KKK had active history in Ohio, nation

University of Dayton History Professor William Trollinger answers questions at the Auglaize County Historical Society's annual meeting at the St. Joseph's Parish Life Center on Thursday evening. Trollinger educated the group on the Klu Klux Klan's history in Ohio.
Staff Writer

The Auglaize County Historical Society welcomed a timely speaker Thursday night at the St. Joseph’s Parish Life Center in Wapakoneta. University of Dayton History Professor William Trollinger made the trek north to deliver a lecture to the group about the extensive history of the Ku Klux Klan in Ohio.

The lecture comes at a time of high racial tensions and discord in the current political climate that has seen a resurgence in white nationalism and white nationalist groups.

The KKK, perhaps the most famous of those groups, is usually associated with the American South and the post-Civil War era. But that isn’t exactly consistent with reality, according to Trollinger. “The Klan was a truly national organization, with more members in the West and Midwest than the South,” Trollinger explained. “Indiana, as some of you know, was the site of some of their greatest political achievements.”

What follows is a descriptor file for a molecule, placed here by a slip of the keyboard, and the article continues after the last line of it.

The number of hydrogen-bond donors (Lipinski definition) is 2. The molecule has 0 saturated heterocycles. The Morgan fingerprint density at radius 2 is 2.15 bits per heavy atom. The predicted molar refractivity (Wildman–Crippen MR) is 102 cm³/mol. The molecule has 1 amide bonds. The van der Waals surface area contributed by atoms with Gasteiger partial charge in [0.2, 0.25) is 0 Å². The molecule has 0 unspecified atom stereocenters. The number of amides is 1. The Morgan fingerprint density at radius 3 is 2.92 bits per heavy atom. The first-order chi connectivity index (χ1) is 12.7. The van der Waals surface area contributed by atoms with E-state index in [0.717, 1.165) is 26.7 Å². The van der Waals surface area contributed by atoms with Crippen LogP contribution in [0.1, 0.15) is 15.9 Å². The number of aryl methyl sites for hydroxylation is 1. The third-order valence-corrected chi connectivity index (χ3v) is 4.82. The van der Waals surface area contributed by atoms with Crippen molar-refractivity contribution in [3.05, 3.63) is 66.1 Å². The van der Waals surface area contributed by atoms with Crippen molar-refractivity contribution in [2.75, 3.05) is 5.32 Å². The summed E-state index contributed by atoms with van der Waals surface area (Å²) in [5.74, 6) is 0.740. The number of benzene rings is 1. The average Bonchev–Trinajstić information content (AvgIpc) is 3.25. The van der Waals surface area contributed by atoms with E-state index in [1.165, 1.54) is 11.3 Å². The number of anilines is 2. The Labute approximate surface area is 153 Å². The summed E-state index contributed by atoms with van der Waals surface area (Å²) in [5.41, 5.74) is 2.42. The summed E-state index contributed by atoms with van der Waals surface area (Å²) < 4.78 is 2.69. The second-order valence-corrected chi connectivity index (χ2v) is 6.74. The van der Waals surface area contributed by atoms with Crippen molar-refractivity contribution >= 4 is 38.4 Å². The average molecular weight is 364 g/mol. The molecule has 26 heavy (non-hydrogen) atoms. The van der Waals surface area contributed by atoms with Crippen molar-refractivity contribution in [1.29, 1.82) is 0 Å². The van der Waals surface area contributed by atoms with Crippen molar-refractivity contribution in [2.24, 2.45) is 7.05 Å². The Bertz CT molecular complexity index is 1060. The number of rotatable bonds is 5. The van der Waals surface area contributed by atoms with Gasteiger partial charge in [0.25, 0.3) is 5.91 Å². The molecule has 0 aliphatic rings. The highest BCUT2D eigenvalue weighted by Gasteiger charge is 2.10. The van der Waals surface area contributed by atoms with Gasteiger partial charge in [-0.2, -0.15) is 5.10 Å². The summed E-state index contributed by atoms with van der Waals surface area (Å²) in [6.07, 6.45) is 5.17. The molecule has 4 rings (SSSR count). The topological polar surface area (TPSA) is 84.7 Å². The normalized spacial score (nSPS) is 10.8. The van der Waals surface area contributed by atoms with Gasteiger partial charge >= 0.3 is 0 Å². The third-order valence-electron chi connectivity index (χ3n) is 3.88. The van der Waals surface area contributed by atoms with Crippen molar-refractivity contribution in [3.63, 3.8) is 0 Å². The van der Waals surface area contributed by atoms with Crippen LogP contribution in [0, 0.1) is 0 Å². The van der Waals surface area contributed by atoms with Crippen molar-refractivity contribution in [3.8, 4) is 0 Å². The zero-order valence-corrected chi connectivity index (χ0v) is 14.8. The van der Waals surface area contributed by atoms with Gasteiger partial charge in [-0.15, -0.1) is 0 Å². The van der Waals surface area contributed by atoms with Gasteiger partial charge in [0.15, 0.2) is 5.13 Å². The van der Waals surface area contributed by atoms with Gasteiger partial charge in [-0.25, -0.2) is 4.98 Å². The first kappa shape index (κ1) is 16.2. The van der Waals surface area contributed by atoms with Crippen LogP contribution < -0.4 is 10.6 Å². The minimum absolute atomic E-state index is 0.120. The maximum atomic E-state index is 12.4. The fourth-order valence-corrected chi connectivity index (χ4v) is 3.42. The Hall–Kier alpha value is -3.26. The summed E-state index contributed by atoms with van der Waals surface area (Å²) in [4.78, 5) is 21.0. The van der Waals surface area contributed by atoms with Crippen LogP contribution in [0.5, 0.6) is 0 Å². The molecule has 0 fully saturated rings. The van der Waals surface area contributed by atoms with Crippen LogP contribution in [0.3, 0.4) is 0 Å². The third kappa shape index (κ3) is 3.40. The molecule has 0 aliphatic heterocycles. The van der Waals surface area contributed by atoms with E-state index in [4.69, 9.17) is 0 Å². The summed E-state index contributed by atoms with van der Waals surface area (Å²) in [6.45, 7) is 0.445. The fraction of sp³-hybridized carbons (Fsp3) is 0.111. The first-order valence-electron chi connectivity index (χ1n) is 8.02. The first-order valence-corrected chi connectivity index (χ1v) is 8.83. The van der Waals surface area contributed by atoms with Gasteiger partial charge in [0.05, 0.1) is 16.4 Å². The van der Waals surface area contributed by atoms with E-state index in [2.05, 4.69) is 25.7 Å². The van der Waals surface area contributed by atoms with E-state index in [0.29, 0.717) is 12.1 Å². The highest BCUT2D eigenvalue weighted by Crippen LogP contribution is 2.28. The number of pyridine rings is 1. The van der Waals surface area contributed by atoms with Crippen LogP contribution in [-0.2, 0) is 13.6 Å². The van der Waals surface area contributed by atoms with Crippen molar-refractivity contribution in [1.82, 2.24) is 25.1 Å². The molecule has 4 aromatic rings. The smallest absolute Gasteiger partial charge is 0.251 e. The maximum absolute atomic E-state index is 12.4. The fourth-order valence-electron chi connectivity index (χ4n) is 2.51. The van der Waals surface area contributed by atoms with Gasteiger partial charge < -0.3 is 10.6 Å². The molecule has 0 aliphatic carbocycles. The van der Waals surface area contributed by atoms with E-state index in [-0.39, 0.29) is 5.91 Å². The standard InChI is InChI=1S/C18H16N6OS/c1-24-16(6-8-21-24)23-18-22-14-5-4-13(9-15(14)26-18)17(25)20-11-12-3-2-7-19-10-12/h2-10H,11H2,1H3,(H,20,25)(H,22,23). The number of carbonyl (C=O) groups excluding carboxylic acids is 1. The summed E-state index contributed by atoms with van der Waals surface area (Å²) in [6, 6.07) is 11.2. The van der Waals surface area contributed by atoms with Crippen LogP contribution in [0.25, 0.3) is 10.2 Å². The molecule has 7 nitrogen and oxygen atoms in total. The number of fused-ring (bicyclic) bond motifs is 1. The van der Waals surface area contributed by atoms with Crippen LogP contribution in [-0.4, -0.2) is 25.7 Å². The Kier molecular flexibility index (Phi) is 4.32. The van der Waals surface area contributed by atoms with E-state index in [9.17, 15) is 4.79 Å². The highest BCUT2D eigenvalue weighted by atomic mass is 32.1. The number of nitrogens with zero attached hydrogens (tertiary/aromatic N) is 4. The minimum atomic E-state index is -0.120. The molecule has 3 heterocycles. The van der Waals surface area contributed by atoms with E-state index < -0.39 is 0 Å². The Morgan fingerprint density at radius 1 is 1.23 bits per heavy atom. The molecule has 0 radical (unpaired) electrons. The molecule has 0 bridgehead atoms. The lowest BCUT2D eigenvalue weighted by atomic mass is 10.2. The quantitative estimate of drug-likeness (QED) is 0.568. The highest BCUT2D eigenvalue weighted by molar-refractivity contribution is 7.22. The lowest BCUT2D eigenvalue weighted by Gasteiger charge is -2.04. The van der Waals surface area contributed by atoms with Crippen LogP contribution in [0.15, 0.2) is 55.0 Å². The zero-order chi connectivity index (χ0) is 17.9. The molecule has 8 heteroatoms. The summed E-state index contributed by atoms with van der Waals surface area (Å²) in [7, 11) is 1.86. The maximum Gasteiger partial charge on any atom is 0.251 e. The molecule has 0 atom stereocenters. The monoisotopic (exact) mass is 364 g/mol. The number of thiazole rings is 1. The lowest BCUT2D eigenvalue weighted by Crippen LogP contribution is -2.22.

But those achievements weren’t limited to Indiana.

During the presentation, the religious studies professor revealed Ohio’s entangled history with the Klan. “Ohio seems to have had more Klan members than any other state in the union, with 400,000 members at its peak,” he said. “As one historian put it: ‘during the 1920s it seemed the mask and hood became the official symbol of the Buckeye State.’”

Large rallies were held all over Ohio in cities like Lima, Findlay, Dayton, Springfield and Cincinnati, with local chapters popping up in cities across the state, including... For more on this and other stories, pick up a copy of The Wapakoneta Daily News.